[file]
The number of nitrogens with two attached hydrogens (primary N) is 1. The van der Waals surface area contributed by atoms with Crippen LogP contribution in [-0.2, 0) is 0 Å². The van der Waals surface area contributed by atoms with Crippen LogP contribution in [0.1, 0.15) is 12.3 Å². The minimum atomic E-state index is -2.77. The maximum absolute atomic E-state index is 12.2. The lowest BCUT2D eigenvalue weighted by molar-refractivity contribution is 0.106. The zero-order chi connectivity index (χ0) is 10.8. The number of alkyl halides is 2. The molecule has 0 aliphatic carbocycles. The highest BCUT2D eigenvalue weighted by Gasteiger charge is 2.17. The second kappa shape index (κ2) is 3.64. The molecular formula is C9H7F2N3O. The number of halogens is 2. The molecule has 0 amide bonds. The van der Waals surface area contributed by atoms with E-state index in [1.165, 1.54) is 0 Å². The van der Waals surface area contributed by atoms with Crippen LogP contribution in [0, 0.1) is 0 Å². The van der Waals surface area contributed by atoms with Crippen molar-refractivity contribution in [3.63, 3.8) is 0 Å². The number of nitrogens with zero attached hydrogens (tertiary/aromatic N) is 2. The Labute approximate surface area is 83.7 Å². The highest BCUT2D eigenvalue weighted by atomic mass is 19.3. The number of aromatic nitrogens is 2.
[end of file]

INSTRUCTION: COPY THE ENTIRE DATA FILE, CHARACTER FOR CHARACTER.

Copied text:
The number of nitrogens with two attached hydrogens (primary N) is 1. The van der Waals surface area contributed by atoms with Crippen LogP contribution in [-0.2, 0) is 0 Å². The van der Waals surface area contributed by atoms with Crippen LogP contribution in [0.1, 0.15) is 12.3 Å². The minimum atomic E-state index is -2.77. The maximum absolute atomic E-state index is 12.2. The lowest BCUT2D eigenvalue weighted by molar-refractivity contribution is 0.106. The zero-order chi connectivity index (χ0) is 10.8. The number of alkyl halides is 2. The molecule has 0 aliphatic carbocycles. The highest BCUT2D eigenvalue weighted by Gasteiger charge is 2.17. The second kappa shape index (κ2) is 3.64. The molecular formula is C9H7F2N3O. The number of halogens is 2. The molecule has 0 amide bonds. The van der Waals surface area contributed by atoms with E-state index in [1.165, 1.54) is 0 Å². The van der Waals surface area contributed by atoms with Crippen LogP contribution in [0, 0.1) is 0 Å². The van der Waals surface area contributed by atoms with Crippen molar-refractivity contribution in [3.63, 3.8) is 0 Å². The number of nitrogens with zero attached hydrogens (tertiary/aromatic N) is 2. The Labute approximate surface area is 83.7 Å². The highest BCUT2D eigenvalue weighted by atomic mass is 19.3. The number of aromatic nitrogens is 2.